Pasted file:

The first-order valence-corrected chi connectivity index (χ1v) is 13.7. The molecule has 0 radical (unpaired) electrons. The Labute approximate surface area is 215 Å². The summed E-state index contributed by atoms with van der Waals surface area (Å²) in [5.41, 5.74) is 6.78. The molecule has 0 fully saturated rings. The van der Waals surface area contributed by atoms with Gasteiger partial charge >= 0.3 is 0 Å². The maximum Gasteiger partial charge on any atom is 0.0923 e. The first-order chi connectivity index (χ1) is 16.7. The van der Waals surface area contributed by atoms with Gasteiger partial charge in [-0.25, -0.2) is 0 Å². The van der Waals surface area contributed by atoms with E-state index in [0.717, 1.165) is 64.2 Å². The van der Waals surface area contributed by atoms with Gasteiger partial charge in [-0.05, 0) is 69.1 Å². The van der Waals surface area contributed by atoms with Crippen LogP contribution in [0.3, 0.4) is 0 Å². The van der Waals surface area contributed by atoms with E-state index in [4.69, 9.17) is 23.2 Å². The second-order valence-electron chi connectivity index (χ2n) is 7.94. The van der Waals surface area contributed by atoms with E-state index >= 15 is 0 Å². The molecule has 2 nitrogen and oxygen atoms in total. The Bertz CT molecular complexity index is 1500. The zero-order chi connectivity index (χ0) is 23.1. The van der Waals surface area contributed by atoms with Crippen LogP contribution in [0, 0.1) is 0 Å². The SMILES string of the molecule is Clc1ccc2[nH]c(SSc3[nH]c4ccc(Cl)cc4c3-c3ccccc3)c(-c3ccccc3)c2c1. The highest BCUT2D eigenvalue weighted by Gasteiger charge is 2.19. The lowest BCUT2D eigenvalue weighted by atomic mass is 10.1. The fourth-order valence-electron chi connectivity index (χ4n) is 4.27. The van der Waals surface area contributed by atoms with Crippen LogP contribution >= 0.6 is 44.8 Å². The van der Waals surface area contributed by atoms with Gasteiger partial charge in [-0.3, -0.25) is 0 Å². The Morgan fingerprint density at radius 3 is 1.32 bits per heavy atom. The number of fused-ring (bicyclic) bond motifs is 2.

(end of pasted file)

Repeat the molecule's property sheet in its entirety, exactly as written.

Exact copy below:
The first-order valence-corrected chi connectivity index (χ1v) is 13.7. The molecule has 0 radical (unpaired) electrons. The Labute approximate surface area is 215 Å². The summed E-state index contributed by atoms with van der Waals surface area (Å²) in [5.41, 5.74) is 6.78. The molecule has 0 fully saturated rings. The van der Waals surface area contributed by atoms with Gasteiger partial charge >= 0.3 is 0 Å². The maximum Gasteiger partial charge on any atom is 0.0923 e. The first-order chi connectivity index (χ1) is 16.7. The van der Waals surface area contributed by atoms with Gasteiger partial charge in [-0.25, -0.2) is 0 Å². The van der Waals surface area contributed by atoms with E-state index in [0.717, 1.165) is 64.2 Å². The van der Waals surface area contributed by atoms with Gasteiger partial charge in [-0.05, 0) is 69.1 Å². The van der Waals surface area contributed by atoms with Crippen LogP contribution in [0.3, 0.4) is 0 Å². The van der Waals surface area contributed by atoms with E-state index in [4.69, 9.17) is 23.2 Å². The second-order valence-electron chi connectivity index (χ2n) is 7.94. The van der Waals surface area contributed by atoms with E-state index >= 15 is 0 Å². The molecule has 2 nitrogen and oxygen atoms in total. The Bertz CT molecular complexity index is 1500. The zero-order chi connectivity index (χ0) is 23.1. The van der Waals surface area contributed by atoms with Crippen LogP contribution in [0, 0.1) is 0 Å². The SMILES string of the molecule is Clc1ccc2[nH]c(SSc3[nH]c4ccc(Cl)cc4c3-c3ccccc3)c(-c3ccccc3)c2c1. The highest BCUT2D eigenvalue weighted by Gasteiger charge is 2.19. The lowest BCUT2D eigenvalue weighted by atomic mass is 10.1. The fourth-order valence-electron chi connectivity index (χ4n) is 4.27. The van der Waals surface area contributed by atoms with Crippen LogP contribution >= 0.6 is 44.8 Å². The van der Waals surface area contributed by atoms with Gasteiger partial charge in [-0.3, -0.25) is 0 Å². The Morgan fingerprint density at radius 3 is 1.32 bits per heavy atom. The number of fused-ring (bicyclic) bond motifs is 2.